Maine CDC Issues Additional Advisories on Eating Freshwater Fish Due to PFAS Contamination

AUGUSTA - The Maine Center for Disease Control and Prevention (Maine CDC) today issued updated and additional freshwater fish consumption advisories, recommending limiting consumption of all fish or certain fish from six waterbodies in Maine. Two of the advisories are expansions of those issued last year for seven waterbodies, while four bodies of water are new additions to the list, which now totals 11. These updated advisories come after testing of fish in these locations found levels of per- and polyfluoroalkyl substances, known as PFAS, above Maine CDC's recommended levels for regular consumption.

Elevated levels of the PFAS called perfluorooctane sulfonic acid (PFOS) were detected in fish samples from Limestone Stream below the dam near Route 229 in Limestone, Kennebec River between Hinkley and Fairfield, Number One Pond on Mousam River in Sanford, Halfmoon Stream in Thorndike, Fifteenmile Stream in Albion, and China Lake.

The updated fish consumption advisories apply to game fish caught in these waterbodies:

Area Waterbody Consumption Advisory
Albion Fifteenmile Stream from the Yorktown Brook inlet at the Hussey Road to Route 137/202 in Albion. Consume no more than 2 meals per month of brook trout.
China All of China Lake. Consume no more than 1 meal per month of any fish species.
Fairfield Kennebec River from the Carrabassett Stream inlet just North of Route 23 to the Lockwood Dam in Waterville. Consume no more than 9 meals per year of smallmouth bass.
Limestone All of Durepo Pond and Limestone Stream from Durepo to the Canadian Border. Consume no more than 4 meals per year of brook trout and do not eat smallmouth bass.
Sanford All of Number One Pond. Consume no more than 1 meal per month of largemouth bass.
Thorndike Halfmoon Stream from the Shikles Road in Thorndike to the Berry Road in Unity near the confluence with Sandy Stream. Consume no more than 2 meals per month of brook trout.
*Bolded entries indicate extensions of advisories issued in 2022.

"This update and expansion of Maine’s fish consumption advisories is based on the latest science about the health impacts of PFAS," said Nancy Beardsley, Acting Director of the Maine CDC. “These advisories are designed to support the health of Maine anglers, their families and friends, and everyone who enjoys eating freshwater fish from these bodies of water.”

“There are over 360,000 anglers who are licensed to fish in Maine, and they enjoy fishing on over 32,000 miles of rivers and streams, and 6,000 lakes and ponds” said Judy Camuso, Commissioner of the Maine Department of Inland Fisheries and Wildlife (MDIFW). “This revised advisory for 11 waterbodies will help anglers make informed decisions when they choose to have a meal of freshwater fish.”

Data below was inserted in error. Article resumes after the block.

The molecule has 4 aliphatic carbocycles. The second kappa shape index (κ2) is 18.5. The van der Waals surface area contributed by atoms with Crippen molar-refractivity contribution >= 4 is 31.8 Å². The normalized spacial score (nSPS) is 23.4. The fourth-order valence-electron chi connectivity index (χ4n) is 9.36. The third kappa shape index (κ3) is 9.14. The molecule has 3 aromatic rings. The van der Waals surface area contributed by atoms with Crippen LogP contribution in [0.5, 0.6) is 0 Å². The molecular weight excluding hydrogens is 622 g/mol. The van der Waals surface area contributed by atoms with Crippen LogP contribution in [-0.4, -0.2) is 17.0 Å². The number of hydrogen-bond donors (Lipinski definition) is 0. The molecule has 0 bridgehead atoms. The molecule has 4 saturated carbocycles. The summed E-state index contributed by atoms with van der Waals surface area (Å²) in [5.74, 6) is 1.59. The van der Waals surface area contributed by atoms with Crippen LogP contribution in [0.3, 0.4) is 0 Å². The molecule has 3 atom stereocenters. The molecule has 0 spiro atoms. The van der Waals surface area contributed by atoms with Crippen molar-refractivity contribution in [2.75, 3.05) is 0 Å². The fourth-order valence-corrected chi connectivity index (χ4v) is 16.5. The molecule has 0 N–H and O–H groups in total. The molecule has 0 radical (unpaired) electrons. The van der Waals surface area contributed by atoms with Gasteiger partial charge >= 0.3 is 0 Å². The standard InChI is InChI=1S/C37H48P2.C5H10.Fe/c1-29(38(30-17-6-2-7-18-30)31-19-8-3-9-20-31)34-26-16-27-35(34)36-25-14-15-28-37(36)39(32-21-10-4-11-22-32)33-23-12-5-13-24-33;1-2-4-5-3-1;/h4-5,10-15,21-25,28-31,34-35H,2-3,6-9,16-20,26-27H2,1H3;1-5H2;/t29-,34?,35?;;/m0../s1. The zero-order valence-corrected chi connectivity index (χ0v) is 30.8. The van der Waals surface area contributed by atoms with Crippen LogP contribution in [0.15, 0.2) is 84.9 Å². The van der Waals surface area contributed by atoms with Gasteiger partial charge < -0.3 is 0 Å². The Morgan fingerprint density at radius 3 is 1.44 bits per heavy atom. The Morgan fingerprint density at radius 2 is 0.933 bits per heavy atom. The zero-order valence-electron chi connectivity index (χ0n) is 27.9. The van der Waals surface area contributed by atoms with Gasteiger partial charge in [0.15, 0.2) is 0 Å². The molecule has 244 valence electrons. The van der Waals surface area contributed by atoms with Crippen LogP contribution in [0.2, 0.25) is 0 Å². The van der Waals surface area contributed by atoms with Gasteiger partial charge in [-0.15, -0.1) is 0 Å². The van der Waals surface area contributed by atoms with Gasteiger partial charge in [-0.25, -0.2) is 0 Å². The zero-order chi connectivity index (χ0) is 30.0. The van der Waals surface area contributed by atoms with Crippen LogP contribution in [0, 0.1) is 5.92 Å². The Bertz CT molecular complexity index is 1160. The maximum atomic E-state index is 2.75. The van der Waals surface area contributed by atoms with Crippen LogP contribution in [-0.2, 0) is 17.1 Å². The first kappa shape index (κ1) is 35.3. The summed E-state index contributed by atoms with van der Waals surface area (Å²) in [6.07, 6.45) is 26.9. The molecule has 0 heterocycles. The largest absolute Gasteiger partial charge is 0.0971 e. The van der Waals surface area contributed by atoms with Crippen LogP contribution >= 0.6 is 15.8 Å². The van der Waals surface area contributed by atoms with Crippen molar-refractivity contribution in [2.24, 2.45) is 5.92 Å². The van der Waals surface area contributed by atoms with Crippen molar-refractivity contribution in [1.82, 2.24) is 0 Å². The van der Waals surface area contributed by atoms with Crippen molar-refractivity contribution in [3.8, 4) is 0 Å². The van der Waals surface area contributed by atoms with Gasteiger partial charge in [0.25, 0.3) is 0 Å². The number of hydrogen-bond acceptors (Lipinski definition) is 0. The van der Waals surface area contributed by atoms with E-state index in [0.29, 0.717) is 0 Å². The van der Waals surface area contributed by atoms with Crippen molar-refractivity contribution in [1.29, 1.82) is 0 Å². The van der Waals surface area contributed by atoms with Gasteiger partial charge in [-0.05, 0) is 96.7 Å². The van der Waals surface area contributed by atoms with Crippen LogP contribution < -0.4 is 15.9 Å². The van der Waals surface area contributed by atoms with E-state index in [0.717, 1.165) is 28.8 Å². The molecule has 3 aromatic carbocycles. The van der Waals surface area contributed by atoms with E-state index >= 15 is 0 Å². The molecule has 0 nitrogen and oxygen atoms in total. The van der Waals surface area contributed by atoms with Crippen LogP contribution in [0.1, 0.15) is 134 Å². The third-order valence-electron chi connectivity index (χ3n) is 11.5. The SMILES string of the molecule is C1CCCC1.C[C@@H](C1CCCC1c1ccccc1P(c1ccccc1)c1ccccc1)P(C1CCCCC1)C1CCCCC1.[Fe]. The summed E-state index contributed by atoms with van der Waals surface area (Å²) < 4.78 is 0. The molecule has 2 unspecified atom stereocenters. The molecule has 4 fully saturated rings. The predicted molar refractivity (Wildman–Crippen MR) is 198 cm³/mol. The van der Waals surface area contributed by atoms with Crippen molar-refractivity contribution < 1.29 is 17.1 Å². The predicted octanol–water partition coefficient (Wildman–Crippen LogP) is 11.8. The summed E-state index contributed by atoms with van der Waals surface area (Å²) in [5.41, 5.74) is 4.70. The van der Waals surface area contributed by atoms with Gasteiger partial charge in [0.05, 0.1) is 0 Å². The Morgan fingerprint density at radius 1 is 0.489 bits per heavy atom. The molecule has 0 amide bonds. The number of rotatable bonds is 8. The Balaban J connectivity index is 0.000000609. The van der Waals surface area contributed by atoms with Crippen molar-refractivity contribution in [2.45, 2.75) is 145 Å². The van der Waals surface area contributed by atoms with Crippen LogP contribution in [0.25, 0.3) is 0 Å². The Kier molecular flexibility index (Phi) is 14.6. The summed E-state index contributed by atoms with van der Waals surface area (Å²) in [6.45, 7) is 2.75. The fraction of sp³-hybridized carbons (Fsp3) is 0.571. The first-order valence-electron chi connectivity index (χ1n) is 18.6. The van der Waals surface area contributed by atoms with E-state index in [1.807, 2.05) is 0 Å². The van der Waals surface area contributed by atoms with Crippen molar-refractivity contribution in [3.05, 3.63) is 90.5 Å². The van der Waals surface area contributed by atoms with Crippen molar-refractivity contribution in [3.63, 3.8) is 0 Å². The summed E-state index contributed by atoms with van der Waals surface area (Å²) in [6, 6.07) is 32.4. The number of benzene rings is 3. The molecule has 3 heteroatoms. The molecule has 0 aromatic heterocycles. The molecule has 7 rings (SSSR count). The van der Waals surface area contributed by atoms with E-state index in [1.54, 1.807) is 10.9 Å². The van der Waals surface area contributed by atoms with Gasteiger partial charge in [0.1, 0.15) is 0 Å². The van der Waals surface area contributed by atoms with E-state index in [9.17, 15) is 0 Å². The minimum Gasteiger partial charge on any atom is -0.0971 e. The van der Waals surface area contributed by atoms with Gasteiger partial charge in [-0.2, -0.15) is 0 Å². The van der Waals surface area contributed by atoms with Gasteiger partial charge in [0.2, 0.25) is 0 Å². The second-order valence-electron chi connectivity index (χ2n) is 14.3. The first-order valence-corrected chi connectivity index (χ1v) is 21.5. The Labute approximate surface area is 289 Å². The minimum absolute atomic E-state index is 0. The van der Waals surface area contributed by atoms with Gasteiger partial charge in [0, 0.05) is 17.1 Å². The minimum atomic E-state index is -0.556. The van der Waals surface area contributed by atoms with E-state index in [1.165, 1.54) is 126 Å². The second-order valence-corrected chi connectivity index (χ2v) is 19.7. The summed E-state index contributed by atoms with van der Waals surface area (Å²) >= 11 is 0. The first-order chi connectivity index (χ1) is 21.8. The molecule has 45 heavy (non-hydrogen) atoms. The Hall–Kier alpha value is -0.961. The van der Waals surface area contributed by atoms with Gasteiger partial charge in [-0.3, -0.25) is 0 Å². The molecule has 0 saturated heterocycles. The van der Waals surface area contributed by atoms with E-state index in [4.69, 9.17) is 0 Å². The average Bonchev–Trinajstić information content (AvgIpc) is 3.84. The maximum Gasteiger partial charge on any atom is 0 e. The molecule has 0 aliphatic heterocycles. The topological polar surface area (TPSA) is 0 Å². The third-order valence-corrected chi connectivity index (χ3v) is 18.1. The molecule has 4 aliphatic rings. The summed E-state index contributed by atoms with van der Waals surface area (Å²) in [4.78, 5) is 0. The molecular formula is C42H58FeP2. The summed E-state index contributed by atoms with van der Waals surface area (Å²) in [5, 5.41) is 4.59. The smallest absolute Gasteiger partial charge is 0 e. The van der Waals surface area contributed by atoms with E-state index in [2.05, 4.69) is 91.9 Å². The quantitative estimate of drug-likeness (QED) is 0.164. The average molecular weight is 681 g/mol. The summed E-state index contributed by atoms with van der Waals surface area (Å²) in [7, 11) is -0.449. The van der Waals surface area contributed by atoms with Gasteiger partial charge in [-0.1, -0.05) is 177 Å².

Fishing in these specific waterbodies remains a safe activity, in accordance with the consumption advisories, along with other recreational activities such as swimming, wading, and boating. The Maine CDC recommends that anglers review all existing fish consumption advisories for Maine waters.

The Maine Department of Environmental Protection (DEP) collected and tested fish from these waterbodies for PFAS because they are located where historical PFAS contamination has been found in groundwater, surface water, and/or soils. The testing this year included testing of new waterbodies and expanded testing of waterbodies already under consumption advisories.

Maine CDC continually consults with Maine’s DEP and MDIFW to develop plans for additional sampling of fish as part of the State’s ongoing investigation of PFAS.

PFAS are a group of man-made chemicals found in a variety of consumer products throughout the world. Based on a new report from the National Academies of Sciences, Engineering, and Medicine, exposure to certain PFAS chemicals has been associated with changes in liver and kidney function, changes in cholesterol levels, decreased immune response to vaccines in children, complications during pregnancy, increased risk of kidney cancer and possibly testicular cancer.

The Mills Administration has taken an aggressive, nation-leading approach to addressing PFAS contamination in Maine. Under Governor Mills’ leadership, Maine established a PFAS Task Force and has taken action to address PFAS contamination, including:

  • securing $30 million for PFAS remediation, which includes $10 million to help farmers impacted by PFAS, $15 million to provide safe drinking water, $5 million for environmental testing, and $5 million for managing PFAS-contaminated waste;
  • securing $5 million to address PFAS through the Maine Jobs and Recovery Plan;
  • securing $9.3 million to address PFAS through the supplemental budget;
  • securing $60 million to create a PFAS Trust Fund
  • establishing screening levels for PFAS in soil, wastewater, fish tissue and milk, and;
  • establishing drinking water standards for PFAS;
  • establishing containment and reporting requirements for firefighting foam containing PFAS;
  • installing more than 200 drinking water treatment systems;
  • establishing wastewater sludge testing requirements and eliminating land spreading of PFAS contaminated sludge;
  • expanding the statute of limitations for Maine citizens to file claims for PFAS contamination.

For more information about the fish consumption advisories and PFAS, please go to: